Showing results for: Genetic Modification/biotechnology
In this paper, FCRN member Hanna Tuomisto gives an overview of the process of growing cultured meat, current developments, its environmental impacts, technical challenges, and consumer perceptions.
A new lab-grown meat startup, Meatable, claims that it has overcome a key technical barrier - the use of serum from unborn animals to grow cells. Meatable’s meat-growing process allegedly does not need serum, because it uses pluripotent stem cells (avoided by other startups because they are hard to control). Meatable also claims their process only needs to take one cell from an animal (as opposed to a larger piece of tissue).
A traditional variety of corn grown by people from Sierra Mixe in southern Mexico can thrive in poor soils without needing much extra fertiliser. A group of researchers have shown that the plant is able to draw nitrogen from the air through mucus-laden aerial roots on its stems. It’s hoped that the trait can eventually be bred into commercial corn strains.
Startup New Age Meats has served the world’s first lab-grown pork sausages to journalists. The fat and muscle cells were allegedly grown from pork cells extracted from a live pig - in contrast to the world’s first lab-grown burger, showcased in 2013, where the initial cell samples came from slaughtered cattle.
This book, by Sheldon Krimsky, will discuss the debate surrounding genetically modified organisms, include the health, safety, environmental, and scientific concerns.
The Adam Smith Institute, a UK-based free-market think tank, has published a briefing paper in which it argues in favour of lab-grown meat (also known as cultured meat). The authors say that the potentially lower land use of lab-grown meat, compared to conventional meat, could allow some farmland to be rewilded, managed in less intensive ways, or used to build more houses.
The Trump administration has reversed a ban on using neonicotinoid pesticides (linked to declining bee populations) and genetically modified crops in over 50 national wildlife refuges (out of 560 total). Limited farming activity is permitted in some of the wildlife refuges. Previously, a blanket ban had prohibited the use of neonicotinoids and genetically modified crops in the wildlife refuges, but now decisions will be made on a case-by-case basis.
Animal advocacy organisation Faunalytics has released the report “Messages to overcome naturalness concerns in clean meat acceptance: primary findings”, which studied how people perceive the “naturalness” of cultured meat (also known as laboratory-grown meat) when it is described in different ways. The report found that study participants (based in the US) were more accepting of cultured meat when presented with a message about the “unnatural” conditions in which conventional meat is produced. Messages arguing that cultured meat has a “natural” side or that “naturalness” does not matter did not result in greater acceptance of cultured meat.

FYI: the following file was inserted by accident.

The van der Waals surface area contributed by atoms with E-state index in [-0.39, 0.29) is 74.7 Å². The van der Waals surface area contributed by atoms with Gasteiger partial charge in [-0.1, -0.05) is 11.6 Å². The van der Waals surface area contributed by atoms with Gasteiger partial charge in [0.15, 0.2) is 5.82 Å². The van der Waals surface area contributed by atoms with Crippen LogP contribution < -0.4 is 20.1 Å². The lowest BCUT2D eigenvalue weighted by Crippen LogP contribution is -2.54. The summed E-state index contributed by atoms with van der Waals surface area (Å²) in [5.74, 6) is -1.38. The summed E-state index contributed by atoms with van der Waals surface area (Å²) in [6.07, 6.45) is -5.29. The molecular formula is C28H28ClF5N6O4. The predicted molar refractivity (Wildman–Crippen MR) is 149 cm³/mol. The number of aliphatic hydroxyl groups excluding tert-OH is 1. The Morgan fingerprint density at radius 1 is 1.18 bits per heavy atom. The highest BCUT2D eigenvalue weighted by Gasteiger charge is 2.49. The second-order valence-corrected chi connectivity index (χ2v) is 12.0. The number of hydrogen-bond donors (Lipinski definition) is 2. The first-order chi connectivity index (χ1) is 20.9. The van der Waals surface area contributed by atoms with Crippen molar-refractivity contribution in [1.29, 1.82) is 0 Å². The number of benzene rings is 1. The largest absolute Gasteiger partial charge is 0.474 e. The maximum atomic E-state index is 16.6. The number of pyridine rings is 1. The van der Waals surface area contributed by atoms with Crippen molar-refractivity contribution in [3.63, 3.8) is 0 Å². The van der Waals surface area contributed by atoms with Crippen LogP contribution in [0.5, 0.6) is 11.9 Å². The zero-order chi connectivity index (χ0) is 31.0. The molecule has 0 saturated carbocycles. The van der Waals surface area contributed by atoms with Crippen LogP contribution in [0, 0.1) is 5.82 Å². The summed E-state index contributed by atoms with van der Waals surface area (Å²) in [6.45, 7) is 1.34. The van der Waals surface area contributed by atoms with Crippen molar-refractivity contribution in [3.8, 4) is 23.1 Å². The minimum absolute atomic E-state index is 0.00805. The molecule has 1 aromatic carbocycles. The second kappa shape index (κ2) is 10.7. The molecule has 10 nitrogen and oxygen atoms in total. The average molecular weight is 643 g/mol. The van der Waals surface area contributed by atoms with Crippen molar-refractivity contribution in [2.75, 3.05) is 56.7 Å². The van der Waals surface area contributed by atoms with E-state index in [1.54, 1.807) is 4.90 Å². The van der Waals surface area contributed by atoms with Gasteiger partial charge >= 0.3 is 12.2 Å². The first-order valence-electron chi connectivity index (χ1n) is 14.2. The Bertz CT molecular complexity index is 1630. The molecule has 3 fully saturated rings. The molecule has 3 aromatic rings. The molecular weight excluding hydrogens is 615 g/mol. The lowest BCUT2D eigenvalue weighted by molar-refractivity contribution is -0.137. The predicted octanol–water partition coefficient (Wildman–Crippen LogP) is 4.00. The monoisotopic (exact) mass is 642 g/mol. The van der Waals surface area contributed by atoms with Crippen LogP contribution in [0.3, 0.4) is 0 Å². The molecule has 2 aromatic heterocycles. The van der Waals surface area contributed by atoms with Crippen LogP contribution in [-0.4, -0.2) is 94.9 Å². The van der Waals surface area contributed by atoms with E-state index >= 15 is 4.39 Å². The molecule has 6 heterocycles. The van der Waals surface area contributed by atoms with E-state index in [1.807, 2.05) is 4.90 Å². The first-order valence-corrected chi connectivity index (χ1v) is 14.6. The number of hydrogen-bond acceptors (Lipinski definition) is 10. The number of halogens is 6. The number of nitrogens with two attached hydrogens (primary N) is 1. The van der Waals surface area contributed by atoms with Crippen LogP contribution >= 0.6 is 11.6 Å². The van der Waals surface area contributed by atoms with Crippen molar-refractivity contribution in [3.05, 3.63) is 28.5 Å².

This book, edited by Anne Barnhill, Tyler Doggett, and Mark Budolfson, provides an overview of the philosophy of food ethics across a range of subject matter. Topics include genetically modified food, animal sentience, vegan and omnivorous diets, body image, global markets and activism.
Researchers at the VTT Technical Research Centre of Finland are developing edible plant cell cultures. They hope that cell cultures of plants such as cloudberry, lingonberry and strawberry could provide health benefits when the conventionally-grown berries are out-of-season or expensive to import. The researchers have experimented with blending the cells into a “jam” to release the flavour, and have designed a prototype of a bioreactor that could be used in the home.
Genetically modified salmon could potentially be on the US market by 2019.
The Financial Times explores several emerging trends in the global food industry, including eating insects, new retail models in China, sugar taxes, food waste monitoring and genetically modified crops and animals.
This article in the European Molecular Biology Organisation (EMBO) journal examines NGOs’ opposition to agricultural biotechnologies. It finds that opposition to genome editing cannot be dismissed as being solely emotional or dogmatic, as is often asserted by the scientific molecular biology community (see for example this 2016 letter by 107 Nobel Laureates calling NGO action against GM a "crime against humanity”). Instead, opposition to genome editing among research participants was rooted in three areas of scepticism around the framing of food security problems and the proposed solutions.
Scientists from national academies across Europe are calling for urgent action on food and nutrition in a new independent report published by the European Academies’ Science Advisory Council (EASAC). This analysis can be relevant for policy-makers working on food, nutrition, health, the environment, climate change, and agriculture.
This journalistic photo and video reportage on the National Geographic website shows some of the most high-tech farming methods in the world, based in the Netherlands.